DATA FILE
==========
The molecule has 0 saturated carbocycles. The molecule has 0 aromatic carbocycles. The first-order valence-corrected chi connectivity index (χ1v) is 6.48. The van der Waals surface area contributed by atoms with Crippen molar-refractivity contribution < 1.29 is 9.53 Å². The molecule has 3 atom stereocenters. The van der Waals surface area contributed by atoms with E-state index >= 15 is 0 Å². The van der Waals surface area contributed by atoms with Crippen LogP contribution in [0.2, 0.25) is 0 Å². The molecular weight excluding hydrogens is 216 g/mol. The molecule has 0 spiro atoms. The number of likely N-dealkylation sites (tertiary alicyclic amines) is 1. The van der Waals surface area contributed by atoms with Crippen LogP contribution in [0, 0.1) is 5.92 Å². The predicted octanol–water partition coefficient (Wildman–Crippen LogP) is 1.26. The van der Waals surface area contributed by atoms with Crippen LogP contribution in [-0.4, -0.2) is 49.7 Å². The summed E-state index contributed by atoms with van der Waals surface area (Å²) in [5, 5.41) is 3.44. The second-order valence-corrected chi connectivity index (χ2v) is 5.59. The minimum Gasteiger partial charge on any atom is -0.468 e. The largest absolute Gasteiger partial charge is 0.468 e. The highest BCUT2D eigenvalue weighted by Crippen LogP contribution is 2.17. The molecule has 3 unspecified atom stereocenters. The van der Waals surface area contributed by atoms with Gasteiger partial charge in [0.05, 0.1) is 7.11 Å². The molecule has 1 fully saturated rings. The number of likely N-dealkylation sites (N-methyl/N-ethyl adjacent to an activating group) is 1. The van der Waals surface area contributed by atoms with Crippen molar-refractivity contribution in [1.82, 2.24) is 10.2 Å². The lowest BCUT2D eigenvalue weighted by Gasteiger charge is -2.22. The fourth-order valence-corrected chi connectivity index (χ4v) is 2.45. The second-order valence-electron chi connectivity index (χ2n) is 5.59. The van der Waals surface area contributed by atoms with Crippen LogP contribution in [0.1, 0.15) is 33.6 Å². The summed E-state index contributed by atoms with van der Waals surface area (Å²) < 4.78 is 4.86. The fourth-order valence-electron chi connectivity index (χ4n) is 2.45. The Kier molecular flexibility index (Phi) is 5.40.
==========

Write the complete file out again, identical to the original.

The molecule has 0 saturated carbocycles. The molecule has 0 aromatic carbocycles. The first-order valence-corrected chi connectivity index (χ1v) is 6.48. The van der Waals surface area contributed by atoms with Crippen molar-refractivity contribution < 1.29 is 9.53 Å². The molecule has 3 atom stereocenters. The van der Waals surface area contributed by atoms with E-state index >= 15 is 0 Å². The van der Waals surface area contributed by atoms with Crippen LogP contribution in [0.2, 0.25) is 0 Å². The molecular weight excluding hydrogens is 216 g/mol. The molecule has 0 spiro atoms. The number of likely N-dealkylation sites (tertiary alicyclic amines) is 1. The van der Waals surface area contributed by atoms with Crippen LogP contribution in [0, 0.1) is 5.92 Å². The predicted octanol–water partition coefficient (Wildman–Crippen LogP) is 1.26. The van der Waals surface area contributed by atoms with Crippen LogP contribution in [-0.4, -0.2) is 49.7 Å². The summed E-state index contributed by atoms with van der Waals surface area (Å²) in [5, 5.41) is 3.44. The second-order valence-corrected chi connectivity index (χ2v) is 5.59. The minimum Gasteiger partial charge on any atom is -0.468 e. The largest absolute Gasteiger partial charge is 0.468 e. The highest BCUT2D eigenvalue weighted by Crippen LogP contribution is 2.17. The molecule has 3 unspecified atom stereocenters. The van der Waals surface area contributed by atoms with Gasteiger partial charge in [0.05, 0.1) is 7.11 Å². The molecule has 1 fully saturated rings. The number of likely N-dealkylation sites (N-methyl/N-ethyl adjacent to an activating group) is 1. The van der Waals surface area contributed by atoms with Crippen molar-refractivity contribution in [1.82, 2.24) is 10.2 Å². The lowest BCUT2D eigenvalue weighted by Gasteiger charge is -2.22. The fourth-order valence-corrected chi connectivity index (χ4v) is 2.45. The second-order valence-electron chi connectivity index (χ2n) is 5.59. The van der Waals surface area contributed by atoms with Crippen LogP contribution in [0.1, 0.15) is 33.6 Å². The summed E-state index contributed by atoms with van der Waals surface area (Å²) < 4.78 is 4.86. The fourth-order valence-electron chi connectivity index (χ4n) is 2.45. The Kier molecular flexibility index (Phi) is 5.40.